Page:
13. Dermatopathology of Caprine Scabies and Protective Immunity in Sensitised Goats Against Sarcoptes scabiei Reinfestation

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    Simson Tarigan

    2002-12-01

    Full Text Available The purpose of this study was to compare macroscopic dermatopathology in naïve and sensitised goats, and to assess protective immunity possessed by sensitised goats against Sarcoptes scabiei challenge. Eighteen goats were allocated evenly into 3 groups; group 1 sensitised with the mite twice, group 2 once and group 3 was not sensitised (naïve. Sensitisation was done by infesting goats with the mites on the auricle and infestation was allowed to progress for 7 weeks, then the goats were treated with Ivermectin to obtain complete recovery. After sensitisation, all sensitised and naïve goats were infested with the mites on the auricles. Infestation in the sensitised goat caused severe immediate hypersensitivity that resulted in severe peracute pustular dermatitis. After one week, however, the lesion waned slowly. At 7 weeks post infestation, the remnant of lesion could only be perceived by palpation on the primary site of infestation as a mild papular dermatitis. Infestation on the naïve goats, in contrast, produced slowly progressing lesions which at 7-week post infestation, it ended up with severe crusted scabies affecting almost the whole skin. Antigens responsible for the immediate hypersensitivity which are supposedly contained in the mite secretions or excretions are immunologically protective but unlikely to have the capacity to induce a complete protection against mite challenge in immunised animals. This notion is based on the fact obtained from this study that goats sensitised twice did not possess a higher immune protection against mite challenge than goats sensitised once.

  14. Studies on the acaricidal mechanism of the active components from neem (Azadirachta indica) oil against Sarcoptes scabiei var. cuniculi.

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    Chen, Zhen-zhen; Deng, Yun-xia; Yin, Zhong-qiong; Wei, Qin; Li, Mei; Jia, Ren-yong; Xu, Jiao; Li, Li; Song, Xu; Liang, Xiao-xia; Shu, Gang; He, Chang-liang; Gu, Xiao-bin; Lv, Cheng; Yin, Lizi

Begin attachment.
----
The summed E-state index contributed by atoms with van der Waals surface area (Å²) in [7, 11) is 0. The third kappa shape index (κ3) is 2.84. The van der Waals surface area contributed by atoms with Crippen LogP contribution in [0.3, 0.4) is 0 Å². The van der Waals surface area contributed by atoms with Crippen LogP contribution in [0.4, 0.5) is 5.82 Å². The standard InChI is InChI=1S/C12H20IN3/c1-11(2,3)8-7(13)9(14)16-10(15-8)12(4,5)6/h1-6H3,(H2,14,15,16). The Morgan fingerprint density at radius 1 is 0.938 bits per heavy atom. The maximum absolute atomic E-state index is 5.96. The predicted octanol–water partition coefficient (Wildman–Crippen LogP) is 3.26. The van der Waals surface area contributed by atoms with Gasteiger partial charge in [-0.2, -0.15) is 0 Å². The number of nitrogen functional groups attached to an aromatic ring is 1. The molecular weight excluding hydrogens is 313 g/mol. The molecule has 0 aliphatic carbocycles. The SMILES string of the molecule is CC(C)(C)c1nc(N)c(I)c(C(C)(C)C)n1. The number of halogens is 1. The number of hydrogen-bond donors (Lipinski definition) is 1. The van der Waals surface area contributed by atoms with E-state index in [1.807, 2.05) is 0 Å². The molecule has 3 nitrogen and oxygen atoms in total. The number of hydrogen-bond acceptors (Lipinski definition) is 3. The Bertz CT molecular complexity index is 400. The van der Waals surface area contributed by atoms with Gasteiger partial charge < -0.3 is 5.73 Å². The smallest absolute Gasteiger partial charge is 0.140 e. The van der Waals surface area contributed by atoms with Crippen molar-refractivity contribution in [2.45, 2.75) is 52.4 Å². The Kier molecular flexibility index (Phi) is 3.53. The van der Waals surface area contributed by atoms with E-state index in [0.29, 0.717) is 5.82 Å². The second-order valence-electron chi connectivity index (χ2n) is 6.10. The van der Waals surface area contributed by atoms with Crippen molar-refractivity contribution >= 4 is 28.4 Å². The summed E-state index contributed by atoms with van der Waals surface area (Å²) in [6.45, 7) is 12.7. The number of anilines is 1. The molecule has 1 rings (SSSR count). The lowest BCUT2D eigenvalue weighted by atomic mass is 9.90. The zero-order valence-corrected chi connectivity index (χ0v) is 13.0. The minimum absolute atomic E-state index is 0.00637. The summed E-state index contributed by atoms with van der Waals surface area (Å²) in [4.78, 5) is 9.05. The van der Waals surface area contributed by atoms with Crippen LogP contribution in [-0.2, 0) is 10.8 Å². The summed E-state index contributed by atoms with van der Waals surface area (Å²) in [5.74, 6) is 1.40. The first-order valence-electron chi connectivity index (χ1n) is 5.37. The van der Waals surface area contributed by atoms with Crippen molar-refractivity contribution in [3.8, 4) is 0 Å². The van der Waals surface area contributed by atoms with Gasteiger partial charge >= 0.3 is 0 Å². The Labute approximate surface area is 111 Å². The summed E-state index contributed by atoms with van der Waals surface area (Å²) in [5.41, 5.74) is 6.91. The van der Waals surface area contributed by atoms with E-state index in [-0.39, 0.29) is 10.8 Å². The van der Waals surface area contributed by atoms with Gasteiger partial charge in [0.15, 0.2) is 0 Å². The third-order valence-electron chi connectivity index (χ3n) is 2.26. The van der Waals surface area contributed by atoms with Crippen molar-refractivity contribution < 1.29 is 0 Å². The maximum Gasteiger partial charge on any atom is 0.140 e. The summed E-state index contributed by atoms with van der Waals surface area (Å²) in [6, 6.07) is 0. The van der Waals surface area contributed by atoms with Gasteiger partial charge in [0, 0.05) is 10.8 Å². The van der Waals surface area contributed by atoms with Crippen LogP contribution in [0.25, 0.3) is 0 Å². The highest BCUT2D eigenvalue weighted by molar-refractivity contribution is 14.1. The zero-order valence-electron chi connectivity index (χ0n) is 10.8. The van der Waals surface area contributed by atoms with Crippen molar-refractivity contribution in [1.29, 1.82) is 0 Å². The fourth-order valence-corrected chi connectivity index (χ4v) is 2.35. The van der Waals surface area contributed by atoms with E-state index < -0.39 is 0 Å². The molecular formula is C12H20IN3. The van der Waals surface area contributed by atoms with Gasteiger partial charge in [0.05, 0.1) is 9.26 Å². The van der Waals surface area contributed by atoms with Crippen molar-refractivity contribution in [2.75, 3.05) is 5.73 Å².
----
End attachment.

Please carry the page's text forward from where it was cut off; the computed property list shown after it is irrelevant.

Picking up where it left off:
2014-08-29

    Octadecanoic acid-3,4-tetrahydrofuran diester, isolated from neem (Azadirachta indica) oil, exhibited potent acaricidal activity against Sarcoptes scabiei var. cuniculi. In this paper, the acaricidal mechanism of octadecanoic acid-3,4-tetrahydrofuran diester against Sarcoptes scabiei var. cuniculi was evaluated based on pathologic histology and enzyme activities. The results showed that after compound treatment for 24h at a concentration of 20mg/mL, the lesions of mites were prominent under transmission electron microscopy. The lesions consisted of the lysis of dermis cell membranes and cell nuclear membranes, mitochondrial morphological abnormalities, the drop of spinal disorders, and mitochondrial vacuolization. The activity of superoxide dismutase (SOD), peroxidase (POD), glutathione-s-transferases (GSTs), and Ca(2+)-ATPase of mites significantly changed after treatment with octadecanoic acid-3,4-tetrahydrofuran diester compared with the control group. The activities of SOD, POD, and Ca(2+)-ATPase were significantly suppressed, whereas that of GSTs was activated. These results indicated that the mechanism of the acaricidal activity of octadecanoic acid-3,4-tetrahydrofuran diester was mainly achieved through interference with the energy metabolism of mites, thus resulting in insect death. Copyright © 2014 Elsevier B.V. All rights reserved.